Life in LADA land

Living Philippians 1:6 with type 1.5 diabetes


I had a knee replaced 12 days ago.  I now have more artificial parts of my body than I ever expected – a little metal pump that functions like my pancreas, and now a plastic/metal joint that eventually will work with less pain than my old flesh and bone knee.  Medical technology is truly amazing, isn’t it?

However, the transition to the little metal pancreas was a piece of cake (well, sugar-free cake) compared to adjustment to a new knee. This past two weeks has been the hardest that I can ever remember, physically and emotionally.  I have experienced more pain than ever before.  A friend asked me how this compares to childbirth and I think I just laughed. Childbirth was so much easier, even without drugs the second time around.  The hardest part is that the pain is mostly self-inflicted, as I push myself through PT and the  exercises I have for homework.  It is the only way this surgery will be successful in the end.  The one piece of advice I got from everyone who has had this surgery was “DO THE EXERCISES!”.  Before surgery, I wondered why they emphasized this so much, since I don’t consider myself a slacker and could not imagine why I would not so something so simple as that.  HA!  Doing the exercises is an exercise in self-torture 3 times a day, pushing a joint to bend when that is the last thing it seems to want to do.

All of this has me wondering how I am going to come out on the other end of this process.  Compared to knee replacement, the challenges of diabetes now seem to have shrunk in my estimation.  Coping with blood sugars throughout this recovery period has definitely been a challenge, don’t get me wrong. I have been running my pump at double the usual basal dose most days, and have had to dose more for food than usual as well.  But BG management has taken a backseat to pain management and rehab.  Part of me hopes that this ability to put diabetes in the shadows will continue.  It had taken such a front-and-center role in my life the weeks prior to surgery, and that was so discouraging.  I would like to think that the struggles of knee replacement will pay off with some kind of new perspective that will allow me to manage my diabetes well, without its becoming the beast that distracts me from the rest of my life.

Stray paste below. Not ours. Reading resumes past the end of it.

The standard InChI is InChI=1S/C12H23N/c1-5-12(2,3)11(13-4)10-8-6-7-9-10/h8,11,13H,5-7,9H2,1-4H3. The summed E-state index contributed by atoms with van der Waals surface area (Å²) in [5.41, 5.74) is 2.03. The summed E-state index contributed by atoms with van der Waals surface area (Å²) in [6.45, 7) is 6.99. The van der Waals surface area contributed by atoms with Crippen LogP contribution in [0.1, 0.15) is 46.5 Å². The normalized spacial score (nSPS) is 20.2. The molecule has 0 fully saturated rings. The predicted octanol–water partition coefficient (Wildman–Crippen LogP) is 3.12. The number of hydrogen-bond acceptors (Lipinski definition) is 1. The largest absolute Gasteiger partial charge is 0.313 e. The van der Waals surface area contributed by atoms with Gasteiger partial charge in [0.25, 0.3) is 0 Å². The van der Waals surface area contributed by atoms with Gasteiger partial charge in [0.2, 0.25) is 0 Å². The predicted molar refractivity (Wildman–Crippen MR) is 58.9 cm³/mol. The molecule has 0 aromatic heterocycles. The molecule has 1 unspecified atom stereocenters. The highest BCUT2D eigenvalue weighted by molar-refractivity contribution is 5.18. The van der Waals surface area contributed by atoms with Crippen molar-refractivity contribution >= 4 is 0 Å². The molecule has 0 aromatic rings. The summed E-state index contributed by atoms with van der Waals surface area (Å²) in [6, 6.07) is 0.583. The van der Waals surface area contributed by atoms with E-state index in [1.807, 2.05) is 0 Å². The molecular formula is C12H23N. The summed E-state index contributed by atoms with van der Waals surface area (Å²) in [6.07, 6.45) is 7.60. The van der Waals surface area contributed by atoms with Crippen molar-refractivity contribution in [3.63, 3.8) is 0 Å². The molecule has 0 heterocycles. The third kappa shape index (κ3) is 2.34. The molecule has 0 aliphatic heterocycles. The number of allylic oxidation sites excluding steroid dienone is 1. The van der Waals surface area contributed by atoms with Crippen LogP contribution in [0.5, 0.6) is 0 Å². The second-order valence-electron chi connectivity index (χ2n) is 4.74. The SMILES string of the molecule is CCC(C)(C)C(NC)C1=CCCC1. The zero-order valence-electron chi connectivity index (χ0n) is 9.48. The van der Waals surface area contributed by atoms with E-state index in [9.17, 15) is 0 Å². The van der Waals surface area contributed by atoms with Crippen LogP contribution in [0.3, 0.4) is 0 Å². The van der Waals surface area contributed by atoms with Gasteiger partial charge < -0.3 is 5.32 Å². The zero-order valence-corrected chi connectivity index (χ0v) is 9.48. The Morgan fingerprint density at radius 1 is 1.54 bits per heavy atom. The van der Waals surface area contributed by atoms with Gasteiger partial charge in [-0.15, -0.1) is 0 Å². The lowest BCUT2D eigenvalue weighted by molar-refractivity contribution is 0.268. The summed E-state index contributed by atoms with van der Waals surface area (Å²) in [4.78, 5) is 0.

I’m still chewing on the lessons I have learned in the past 12 days.  A big lesson is on expectations, and I will write about that soon.  I am also learning that the limits we think we have might not be the limits we actually have.   I am not through this yet, but I can see the light at the end of this tunnel.  That is encouraging, because even two days ago, I felt like I would never actually return to normal life.  God is good, and is strengthening me each day to meet the challenges He has set for me.



This coming Tuesday, I will be having a knee replacement.  Full on, hospital-stay-requiring surgery.  It has been quite an education in managing diabetes, and has really made me appreciate the support I have personally, spiritually and diabetically.